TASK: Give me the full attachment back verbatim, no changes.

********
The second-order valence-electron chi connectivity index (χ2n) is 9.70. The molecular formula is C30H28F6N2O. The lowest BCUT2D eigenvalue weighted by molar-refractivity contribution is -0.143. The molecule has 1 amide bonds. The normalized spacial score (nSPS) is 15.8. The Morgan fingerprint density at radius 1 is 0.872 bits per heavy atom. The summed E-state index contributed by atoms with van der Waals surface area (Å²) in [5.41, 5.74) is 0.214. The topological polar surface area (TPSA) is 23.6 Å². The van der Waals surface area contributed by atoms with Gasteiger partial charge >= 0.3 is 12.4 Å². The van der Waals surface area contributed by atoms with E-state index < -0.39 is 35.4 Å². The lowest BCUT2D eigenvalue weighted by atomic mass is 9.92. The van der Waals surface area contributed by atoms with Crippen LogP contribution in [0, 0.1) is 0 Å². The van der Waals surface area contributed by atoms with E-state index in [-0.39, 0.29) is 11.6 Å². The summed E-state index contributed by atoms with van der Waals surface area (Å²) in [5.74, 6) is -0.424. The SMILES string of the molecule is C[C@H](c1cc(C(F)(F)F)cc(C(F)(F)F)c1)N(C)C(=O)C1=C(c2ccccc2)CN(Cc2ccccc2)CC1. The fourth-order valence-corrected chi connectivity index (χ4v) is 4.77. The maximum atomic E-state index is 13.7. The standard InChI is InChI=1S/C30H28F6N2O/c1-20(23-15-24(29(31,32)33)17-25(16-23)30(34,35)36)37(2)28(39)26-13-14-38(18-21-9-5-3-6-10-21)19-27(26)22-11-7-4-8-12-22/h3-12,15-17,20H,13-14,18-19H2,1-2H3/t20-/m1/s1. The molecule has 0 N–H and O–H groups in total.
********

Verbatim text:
The second-order valence-electron chi connectivity index (χ2n) is 9.70. The molecular formula is C30H28F6N2O. The lowest BCUT2D eigenvalue weighted by molar-refractivity contribution is -0.143. The molecule has 1 amide bonds. The normalized spacial score (nSPS) is 15.8. The Morgan fingerprint density at radius 1 is 0.872 bits per heavy atom. The summed E-state index contributed by atoms with van der Waals surface area (Å²) in [5.41, 5.74) is 0.214. The topological polar surface area (TPSA) is 23.6 Å². The van der Waals surface area contributed by atoms with Gasteiger partial charge >= 0.3 is 12.4 Å². The van der Waals surface area contributed by atoms with E-state index < -0.39 is 35.4 Å². The lowest BCUT2D eigenvalue weighted by atomic mass is 9.92. The van der Waals surface area contributed by atoms with Crippen LogP contribution in [0, 0.1) is 0 Å². The van der Waals surface area contributed by atoms with E-state index in [-0.39, 0.29) is 11.6 Å². The summed E-state index contributed by atoms with van der Waals surface area (Å²) in [5.74, 6) is -0.424. The SMILES string of the molecule is C[C@H](c1cc(C(F)(F)F)cc(C(F)(F)F)c1)N(C)C(=O)C1=C(c2ccccc2)CN(Cc2ccccc2)CC1. The fourth-order valence-corrected chi connectivity index (χ4v) is 4.77. The maximum atomic E-state index is 13.7. The standard InChI is InChI=1S/C30H28F6N2O/c1-20(23-15-24(29(31,32)33)17-25(16-23)30(34,35)36)37(2)28(39)26-13-14-38(18-21-9-5-3-6-10-21)19-27(26)22-11-7-4-8-12-22/h3-12,15-17,20H,13-14,18-19H2,1-2H3/t20-/m1/s1. The molecule has 0 N–H and O–H groups in total.